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Flow synonyms

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A flowing movement in a liquid, gas, plasma, or other form of matter, especially one that follows a recognizable course.
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  1. A flowing movement in a liquid, gas, plasma, or other form of matter, especially one that follows a recognizable course.
  2. A general tendency, movement, or course.
  3. A flow of positive electric charge. The strength of current flow in any medium is related to voltage differences in that medium, as well as the electrical properties of the medium, and is measured in amperes. Since electrons are stipulated to have a negative charge, current in an electrical circuit actually flows in the opposite direction of the movement of electrons.
An inclined pathway or course
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  1. An inclined pathway or course
  2. (Football) A player's act of carrying the ball, usually for a specified distance:
  3. Direction or course, as of the grain of wood, a vein of ore, etc.
An organized effort by supporters of a common goal:
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  1. An organized effort by supporters of a common goal:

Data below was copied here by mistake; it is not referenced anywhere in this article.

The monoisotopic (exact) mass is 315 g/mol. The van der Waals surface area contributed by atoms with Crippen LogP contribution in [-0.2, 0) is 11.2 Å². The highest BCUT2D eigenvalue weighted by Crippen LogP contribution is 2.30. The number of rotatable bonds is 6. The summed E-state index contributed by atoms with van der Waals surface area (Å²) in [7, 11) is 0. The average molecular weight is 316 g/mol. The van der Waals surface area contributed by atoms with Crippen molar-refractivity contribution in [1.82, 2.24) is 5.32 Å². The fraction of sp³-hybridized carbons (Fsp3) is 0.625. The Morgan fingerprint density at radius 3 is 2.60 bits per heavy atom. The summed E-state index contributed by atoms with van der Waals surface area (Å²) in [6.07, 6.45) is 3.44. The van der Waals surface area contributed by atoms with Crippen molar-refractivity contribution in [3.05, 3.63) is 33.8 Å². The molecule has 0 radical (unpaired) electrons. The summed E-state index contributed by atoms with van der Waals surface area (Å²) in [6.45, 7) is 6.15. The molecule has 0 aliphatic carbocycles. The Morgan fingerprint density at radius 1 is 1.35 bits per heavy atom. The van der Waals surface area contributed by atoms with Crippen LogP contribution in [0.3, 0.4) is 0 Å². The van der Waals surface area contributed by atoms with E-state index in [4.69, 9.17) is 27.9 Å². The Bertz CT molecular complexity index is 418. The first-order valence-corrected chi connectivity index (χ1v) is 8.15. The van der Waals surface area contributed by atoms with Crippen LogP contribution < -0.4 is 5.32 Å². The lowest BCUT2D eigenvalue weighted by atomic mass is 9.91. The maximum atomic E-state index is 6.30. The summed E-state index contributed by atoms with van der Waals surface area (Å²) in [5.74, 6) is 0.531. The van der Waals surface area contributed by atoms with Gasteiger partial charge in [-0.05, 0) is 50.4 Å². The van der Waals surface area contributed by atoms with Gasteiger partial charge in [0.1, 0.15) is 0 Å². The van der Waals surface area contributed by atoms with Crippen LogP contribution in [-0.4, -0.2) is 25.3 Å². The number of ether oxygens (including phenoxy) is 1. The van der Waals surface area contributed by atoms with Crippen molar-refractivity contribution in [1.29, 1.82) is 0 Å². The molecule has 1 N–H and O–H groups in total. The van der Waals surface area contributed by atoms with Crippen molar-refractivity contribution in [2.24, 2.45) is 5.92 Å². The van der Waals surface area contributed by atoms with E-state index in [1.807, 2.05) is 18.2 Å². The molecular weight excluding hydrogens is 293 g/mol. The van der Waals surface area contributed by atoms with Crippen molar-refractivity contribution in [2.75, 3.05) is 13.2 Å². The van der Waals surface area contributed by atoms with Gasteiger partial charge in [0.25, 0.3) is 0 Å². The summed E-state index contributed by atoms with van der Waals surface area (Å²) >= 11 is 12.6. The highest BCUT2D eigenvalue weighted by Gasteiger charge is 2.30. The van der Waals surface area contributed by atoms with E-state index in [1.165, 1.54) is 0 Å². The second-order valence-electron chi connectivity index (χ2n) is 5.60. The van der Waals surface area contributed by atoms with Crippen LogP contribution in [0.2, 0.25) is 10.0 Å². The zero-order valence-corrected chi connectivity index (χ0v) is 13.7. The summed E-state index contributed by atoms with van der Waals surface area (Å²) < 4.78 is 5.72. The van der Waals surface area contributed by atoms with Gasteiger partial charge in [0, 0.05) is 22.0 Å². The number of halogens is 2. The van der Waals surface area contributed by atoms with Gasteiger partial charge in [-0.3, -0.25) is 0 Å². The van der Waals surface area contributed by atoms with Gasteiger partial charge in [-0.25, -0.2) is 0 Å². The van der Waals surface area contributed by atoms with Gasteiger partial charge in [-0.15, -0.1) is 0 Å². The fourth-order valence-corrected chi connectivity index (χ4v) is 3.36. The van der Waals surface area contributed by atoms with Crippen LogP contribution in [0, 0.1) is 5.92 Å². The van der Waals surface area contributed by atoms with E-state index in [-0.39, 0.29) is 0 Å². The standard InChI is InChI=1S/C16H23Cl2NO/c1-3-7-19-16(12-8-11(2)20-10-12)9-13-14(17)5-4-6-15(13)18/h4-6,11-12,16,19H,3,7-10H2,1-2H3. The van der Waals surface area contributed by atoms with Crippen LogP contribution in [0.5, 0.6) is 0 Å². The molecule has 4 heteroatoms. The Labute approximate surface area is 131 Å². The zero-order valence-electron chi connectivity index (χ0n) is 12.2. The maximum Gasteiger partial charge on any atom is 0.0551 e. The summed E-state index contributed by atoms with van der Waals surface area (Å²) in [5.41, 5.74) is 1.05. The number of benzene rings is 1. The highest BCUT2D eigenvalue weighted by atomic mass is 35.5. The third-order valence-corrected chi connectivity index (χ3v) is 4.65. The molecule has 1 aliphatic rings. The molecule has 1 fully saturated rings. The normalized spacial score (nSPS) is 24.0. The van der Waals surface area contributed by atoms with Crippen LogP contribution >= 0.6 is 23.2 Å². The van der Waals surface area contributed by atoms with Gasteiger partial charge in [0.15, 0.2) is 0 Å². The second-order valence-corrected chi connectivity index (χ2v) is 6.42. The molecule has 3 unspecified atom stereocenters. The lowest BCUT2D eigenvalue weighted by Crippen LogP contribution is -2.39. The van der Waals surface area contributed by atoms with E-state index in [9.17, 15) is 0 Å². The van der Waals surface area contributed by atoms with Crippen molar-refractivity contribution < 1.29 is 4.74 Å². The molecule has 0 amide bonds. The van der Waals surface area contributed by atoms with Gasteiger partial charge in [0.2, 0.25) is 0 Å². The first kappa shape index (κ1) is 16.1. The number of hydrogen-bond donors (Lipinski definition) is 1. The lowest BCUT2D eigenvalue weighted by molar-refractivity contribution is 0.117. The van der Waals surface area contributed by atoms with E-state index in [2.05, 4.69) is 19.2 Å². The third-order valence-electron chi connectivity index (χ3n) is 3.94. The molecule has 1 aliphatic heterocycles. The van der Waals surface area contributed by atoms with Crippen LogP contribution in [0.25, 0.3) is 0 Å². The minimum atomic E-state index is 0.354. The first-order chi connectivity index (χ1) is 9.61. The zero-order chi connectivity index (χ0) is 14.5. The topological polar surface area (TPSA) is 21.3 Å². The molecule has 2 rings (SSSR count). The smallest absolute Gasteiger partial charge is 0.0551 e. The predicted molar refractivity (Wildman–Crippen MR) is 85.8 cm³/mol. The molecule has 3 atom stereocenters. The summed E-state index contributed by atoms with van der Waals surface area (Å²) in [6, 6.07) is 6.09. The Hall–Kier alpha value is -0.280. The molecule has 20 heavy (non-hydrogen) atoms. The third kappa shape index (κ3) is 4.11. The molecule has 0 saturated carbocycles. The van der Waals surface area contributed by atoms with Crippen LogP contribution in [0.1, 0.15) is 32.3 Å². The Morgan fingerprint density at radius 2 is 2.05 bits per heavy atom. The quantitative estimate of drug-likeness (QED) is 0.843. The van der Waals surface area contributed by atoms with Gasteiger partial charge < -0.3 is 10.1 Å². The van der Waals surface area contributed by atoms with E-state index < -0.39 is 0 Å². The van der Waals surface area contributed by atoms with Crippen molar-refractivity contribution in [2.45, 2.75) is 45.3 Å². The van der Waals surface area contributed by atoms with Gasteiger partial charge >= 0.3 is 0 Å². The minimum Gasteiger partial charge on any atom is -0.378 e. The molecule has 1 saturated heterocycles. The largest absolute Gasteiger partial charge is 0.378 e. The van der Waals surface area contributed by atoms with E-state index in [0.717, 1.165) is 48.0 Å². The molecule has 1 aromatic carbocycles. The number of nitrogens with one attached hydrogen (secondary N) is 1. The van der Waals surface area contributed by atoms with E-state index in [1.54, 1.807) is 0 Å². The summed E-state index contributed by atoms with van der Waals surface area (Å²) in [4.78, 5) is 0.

2. (Music) Any of the principal divisions of a symphony, sonata, or other extended composition: each such division typically differs from the others as in structure, tempo, key, etc.
  3. A series of actions and events taking place over a period of time and working to foster a principle or policy:
Advance toward perfection or to a higher or better state; improvement
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  1. Advance toward perfection or to a higher or better state; improvement
  2. Forward or onward movement, as toward a destination:
  3. Forward course; development
A trend or course
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  1. A trend or course
  2. A flow of water in a channel or bed, as a brook, rivulet, or small river.
  3. A current or flow of water or other liquid, esp. one running along the surface of the earth; specif., a small river
The periodic variation in the surface level of the oceans and of bays, gulfs, inlets, and estuaries, caused by gravitational attraction of the moon and sun.
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  1. The periodic variation in the surface level of the oceans and of bays, gulfs, inlets, and estuaries, caused by gravitational attraction of the moon and sun.
  2. The alternate rise and fall of the surface of oceans, seas, and the bays, rivers, etc. connected with them, caused by the attraction of the moon and sun: it may occur twice in each period of 24 hours and 50 minutes, which is the time of one rotation of the earth with respect to the moon